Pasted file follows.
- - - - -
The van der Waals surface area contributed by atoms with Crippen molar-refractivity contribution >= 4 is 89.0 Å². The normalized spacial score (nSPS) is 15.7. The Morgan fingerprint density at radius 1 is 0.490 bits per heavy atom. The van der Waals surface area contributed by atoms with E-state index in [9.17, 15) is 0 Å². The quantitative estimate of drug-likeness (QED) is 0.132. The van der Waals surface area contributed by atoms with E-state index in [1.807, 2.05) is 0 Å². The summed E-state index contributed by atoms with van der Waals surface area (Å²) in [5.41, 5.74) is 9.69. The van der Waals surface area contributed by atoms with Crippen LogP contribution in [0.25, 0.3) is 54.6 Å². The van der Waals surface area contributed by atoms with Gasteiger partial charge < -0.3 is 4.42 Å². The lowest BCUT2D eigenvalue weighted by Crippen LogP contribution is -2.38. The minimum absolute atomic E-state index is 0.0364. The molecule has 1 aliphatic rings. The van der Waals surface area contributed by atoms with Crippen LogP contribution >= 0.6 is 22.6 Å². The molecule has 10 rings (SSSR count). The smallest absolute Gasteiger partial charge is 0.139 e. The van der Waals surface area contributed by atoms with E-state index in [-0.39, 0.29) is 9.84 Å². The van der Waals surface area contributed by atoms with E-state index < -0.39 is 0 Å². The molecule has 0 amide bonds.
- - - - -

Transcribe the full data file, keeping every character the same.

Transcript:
The van der Waals surface area contributed by atoms with Crippen molar-refractivity contribution >= 4 is 89.0 Å². The normalized spacial score (nSPS) is 15.7. The Morgan fingerprint density at radius 1 is 0.490 bits per heavy atom. The van der Waals surface area contributed by atoms with E-state index in [9.17, 15) is 0 Å². The quantitative estimate of drug-likeness (QED) is 0.132. The van der Waals surface area contributed by atoms with E-state index in [1.807, 2.05) is 0 Å². The summed E-state index contributed by atoms with van der Waals surface area (Å²) in [5.41, 5.74) is 9.69. The van der Waals surface area contributed by atoms with Crippen LogP contribution in [0.25, 0.3) is 54.6 Å². The van der Waals surface area contributed by atoms with Gasteiger partial charge < -0.3 is 4.42 Å². The lowest BCUT2D eigenvalue weighted by Crippen LogP contribution is -2.38. The minimum absolute atomic E-state index is 0.0364. The molecule has 1 aliphatic rings. The van der Waals surface area contributed by atoms with Crippen LogP contribution >= 0.6 is 22.6 Å². The molecule has 10 rings (SSSR count). The smallest absolute Gasteiger partial charge is 0.139 e. The van der Waals surface area contributed by atoms with E-state index in [-0.39, 0.29) is 9.84 Å². The van der Waals surface area contributed by atoms with E-state index < -0.39 is 0 Å². The molecule has 0 amide bonds.